Mergers and Corporate Restructuring

Category: Business

Saks, a big retailer, used poison pills after it faced a difficult situation during the financial crisis. As its performance worsened, the stock price fell down, and the company became attractive for big investors. The stake of Carlos Slim, for example, grew to around 16% and created the threat of possible takeover. In order to defend the company during the period when it faced difficulties, the Board of Directors decided to adopt poison pills strategy, under which investors would be able to acquire shares at a half price if any investor acquired more than 20% of the stocks. Such measures eliminated the possibility of a takeover. However, in a year the company dropped such strategy and limited the ownership to 40%, increasing chances of becoming a subject of a takeover again in the future.

Poison pills are one of the most effective methods of fighting takeovers before their announcement. They make shares unattractive for potential investors and minimize chances of possible takeovers. However, they are detrimental to the image of a company and to satisfaction of its actual shareholders. Consequently, such strategy is usually applied as a last chance of rescue. Companies usually set a specific period for their poison pills strategies. This period indicates time which is necessary for the company to improve its performance and minimize the possibility of acquisition. In case of Saks, the duration of poison pills was too short in order to meet such targets. Though the company entered into a revolving credit agreement, it did not become significantly stronger in terms of financial stability. As a result, the company increased its threat of takeover, which is obviously very negative for it.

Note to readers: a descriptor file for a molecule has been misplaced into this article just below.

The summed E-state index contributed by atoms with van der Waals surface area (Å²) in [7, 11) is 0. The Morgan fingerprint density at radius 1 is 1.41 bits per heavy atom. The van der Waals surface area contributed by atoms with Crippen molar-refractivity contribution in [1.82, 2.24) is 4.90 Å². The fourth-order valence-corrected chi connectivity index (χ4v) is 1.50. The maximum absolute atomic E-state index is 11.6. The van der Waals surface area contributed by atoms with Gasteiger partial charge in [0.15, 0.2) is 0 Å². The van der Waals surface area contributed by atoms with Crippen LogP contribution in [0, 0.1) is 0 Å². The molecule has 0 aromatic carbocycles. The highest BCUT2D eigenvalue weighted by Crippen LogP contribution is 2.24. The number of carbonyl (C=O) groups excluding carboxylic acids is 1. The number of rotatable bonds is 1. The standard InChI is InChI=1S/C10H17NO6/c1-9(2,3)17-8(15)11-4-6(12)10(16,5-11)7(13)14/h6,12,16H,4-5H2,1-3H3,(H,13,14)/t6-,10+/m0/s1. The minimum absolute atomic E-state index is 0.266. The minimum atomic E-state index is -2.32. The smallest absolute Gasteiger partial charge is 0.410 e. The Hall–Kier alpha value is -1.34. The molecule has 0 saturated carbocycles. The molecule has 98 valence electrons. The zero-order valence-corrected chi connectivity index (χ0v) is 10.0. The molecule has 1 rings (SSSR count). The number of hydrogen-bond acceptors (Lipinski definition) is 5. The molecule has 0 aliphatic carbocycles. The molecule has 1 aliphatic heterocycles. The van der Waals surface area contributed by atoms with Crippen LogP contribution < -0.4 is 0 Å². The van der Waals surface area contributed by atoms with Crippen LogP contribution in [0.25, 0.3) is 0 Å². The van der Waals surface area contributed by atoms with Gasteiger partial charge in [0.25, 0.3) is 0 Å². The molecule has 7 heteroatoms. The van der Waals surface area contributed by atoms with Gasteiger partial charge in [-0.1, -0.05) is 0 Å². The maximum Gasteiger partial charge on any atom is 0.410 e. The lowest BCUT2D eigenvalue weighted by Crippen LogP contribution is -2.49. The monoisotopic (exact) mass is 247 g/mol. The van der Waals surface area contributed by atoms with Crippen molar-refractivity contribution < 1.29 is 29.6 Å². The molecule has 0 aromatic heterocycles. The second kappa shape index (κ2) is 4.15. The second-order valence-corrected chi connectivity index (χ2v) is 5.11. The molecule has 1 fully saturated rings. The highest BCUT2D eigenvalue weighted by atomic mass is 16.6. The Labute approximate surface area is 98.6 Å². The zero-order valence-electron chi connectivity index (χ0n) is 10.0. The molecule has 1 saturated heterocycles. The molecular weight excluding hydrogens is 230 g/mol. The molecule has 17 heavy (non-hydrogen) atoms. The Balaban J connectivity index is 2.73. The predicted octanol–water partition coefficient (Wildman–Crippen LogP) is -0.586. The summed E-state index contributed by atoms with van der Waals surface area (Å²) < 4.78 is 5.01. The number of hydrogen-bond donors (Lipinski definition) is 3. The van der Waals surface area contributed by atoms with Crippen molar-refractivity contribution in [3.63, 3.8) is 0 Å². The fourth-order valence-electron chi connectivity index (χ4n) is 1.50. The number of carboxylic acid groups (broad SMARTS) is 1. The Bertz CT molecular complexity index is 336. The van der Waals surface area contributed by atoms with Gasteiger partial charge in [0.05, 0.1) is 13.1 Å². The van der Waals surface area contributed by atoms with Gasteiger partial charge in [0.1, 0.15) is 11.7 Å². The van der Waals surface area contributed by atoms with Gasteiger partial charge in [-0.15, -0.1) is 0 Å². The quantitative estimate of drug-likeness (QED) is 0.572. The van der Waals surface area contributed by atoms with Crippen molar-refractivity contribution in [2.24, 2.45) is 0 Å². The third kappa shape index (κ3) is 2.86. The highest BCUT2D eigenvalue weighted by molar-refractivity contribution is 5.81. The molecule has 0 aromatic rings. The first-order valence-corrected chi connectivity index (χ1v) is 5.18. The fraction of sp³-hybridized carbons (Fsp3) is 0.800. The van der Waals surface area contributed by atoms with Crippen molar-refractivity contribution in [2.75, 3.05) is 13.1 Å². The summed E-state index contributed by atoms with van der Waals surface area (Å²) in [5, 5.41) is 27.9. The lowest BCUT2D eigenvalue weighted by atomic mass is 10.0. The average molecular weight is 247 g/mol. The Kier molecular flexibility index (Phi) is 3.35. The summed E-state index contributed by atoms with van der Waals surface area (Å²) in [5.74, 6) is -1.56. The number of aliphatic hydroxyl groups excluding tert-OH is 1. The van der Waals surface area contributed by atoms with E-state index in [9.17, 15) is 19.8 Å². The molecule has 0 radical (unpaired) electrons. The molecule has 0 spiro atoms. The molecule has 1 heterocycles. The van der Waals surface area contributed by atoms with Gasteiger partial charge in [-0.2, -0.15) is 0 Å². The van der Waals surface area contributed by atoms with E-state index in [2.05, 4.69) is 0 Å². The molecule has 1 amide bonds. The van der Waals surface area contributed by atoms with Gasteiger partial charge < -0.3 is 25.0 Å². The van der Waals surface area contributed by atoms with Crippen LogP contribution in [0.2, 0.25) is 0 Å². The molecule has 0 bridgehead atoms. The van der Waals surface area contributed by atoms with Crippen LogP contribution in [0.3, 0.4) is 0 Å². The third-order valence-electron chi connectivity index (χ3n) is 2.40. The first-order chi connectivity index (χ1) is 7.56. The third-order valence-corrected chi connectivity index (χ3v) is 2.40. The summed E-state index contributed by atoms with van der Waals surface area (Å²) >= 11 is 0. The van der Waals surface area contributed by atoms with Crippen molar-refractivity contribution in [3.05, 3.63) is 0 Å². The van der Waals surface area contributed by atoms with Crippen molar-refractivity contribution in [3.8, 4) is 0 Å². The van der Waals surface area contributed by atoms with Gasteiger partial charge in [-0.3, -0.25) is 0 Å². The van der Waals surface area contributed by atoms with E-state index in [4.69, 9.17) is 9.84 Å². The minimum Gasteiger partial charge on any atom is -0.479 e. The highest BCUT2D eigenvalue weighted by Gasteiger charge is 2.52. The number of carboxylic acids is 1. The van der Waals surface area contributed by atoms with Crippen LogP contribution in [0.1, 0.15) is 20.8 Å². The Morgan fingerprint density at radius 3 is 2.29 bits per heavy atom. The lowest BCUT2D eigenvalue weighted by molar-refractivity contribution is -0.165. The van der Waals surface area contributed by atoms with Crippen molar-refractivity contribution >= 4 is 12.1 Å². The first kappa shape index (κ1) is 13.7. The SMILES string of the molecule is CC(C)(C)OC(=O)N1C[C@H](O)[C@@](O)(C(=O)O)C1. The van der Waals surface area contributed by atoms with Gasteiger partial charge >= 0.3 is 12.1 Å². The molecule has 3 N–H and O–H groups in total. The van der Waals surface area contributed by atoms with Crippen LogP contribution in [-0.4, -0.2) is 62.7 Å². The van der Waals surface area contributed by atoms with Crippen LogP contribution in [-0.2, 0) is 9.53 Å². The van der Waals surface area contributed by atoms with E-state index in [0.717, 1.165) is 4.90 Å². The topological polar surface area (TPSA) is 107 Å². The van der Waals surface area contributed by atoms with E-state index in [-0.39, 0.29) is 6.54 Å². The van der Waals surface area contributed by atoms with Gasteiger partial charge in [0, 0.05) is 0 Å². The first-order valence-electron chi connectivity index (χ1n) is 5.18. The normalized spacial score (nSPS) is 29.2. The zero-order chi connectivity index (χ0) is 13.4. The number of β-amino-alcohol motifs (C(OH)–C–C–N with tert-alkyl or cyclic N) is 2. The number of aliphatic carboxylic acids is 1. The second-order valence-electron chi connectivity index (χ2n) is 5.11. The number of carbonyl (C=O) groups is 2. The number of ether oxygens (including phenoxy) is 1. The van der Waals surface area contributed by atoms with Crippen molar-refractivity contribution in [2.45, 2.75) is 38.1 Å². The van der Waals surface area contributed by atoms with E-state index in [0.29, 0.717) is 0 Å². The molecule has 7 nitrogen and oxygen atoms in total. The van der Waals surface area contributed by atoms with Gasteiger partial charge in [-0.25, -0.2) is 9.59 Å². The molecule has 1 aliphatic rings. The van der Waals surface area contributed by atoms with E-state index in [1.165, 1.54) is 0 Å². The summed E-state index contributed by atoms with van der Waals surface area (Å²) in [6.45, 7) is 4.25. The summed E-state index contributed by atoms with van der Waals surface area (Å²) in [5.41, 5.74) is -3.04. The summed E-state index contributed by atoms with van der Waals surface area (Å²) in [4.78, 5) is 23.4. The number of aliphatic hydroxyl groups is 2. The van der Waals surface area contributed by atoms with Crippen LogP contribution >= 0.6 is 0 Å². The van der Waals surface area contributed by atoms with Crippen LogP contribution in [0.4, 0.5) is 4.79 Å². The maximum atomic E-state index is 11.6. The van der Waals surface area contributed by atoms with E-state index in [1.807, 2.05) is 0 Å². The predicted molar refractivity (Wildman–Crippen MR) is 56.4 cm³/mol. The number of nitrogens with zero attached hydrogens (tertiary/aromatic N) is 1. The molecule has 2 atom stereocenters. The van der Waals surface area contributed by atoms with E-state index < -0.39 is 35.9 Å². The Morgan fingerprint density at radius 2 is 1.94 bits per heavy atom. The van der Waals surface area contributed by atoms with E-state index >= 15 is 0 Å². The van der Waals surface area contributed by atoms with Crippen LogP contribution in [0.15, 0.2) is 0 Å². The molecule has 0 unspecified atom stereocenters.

However, there are at least two explanations of such decision. First, the Board of Directors could follow the trend of dismantling its antitakeover measure as well as other companies, which are "faced with opposition from activist shareholders and new pressures to clean up governance after corporate scandals" (Sidel 2004). Indeed, using poison pills has a negative impact both on the image of a company and the mood of investors in case of inside Boards. Second, the Board of Investors could violate its fiduciary duty, which includes "duty of care and duty of loyalty" (Betton, Eckbo & Thornburn 2008, p.44). This means that the conflict of interest and abuse of authority resulted in the decision which is not actually positive for the company and its shareholders.

However, there are other explanations. If the Board of Directors considered possible takeover offer to be positive for the company, its drop of poison pills would mean a step toward possible acquisition. Furthermore, Mr. Della Valle's stake could help the company to fend off incursions by Mr. Slim. Finally, it is important to keep in mind that the revolving credit agreement presupposes that it will go into default if any shareholder buys more than 40% of the company. As a result, there are both positive and negative outcomes of the decision, and some additional information may clarify the details.

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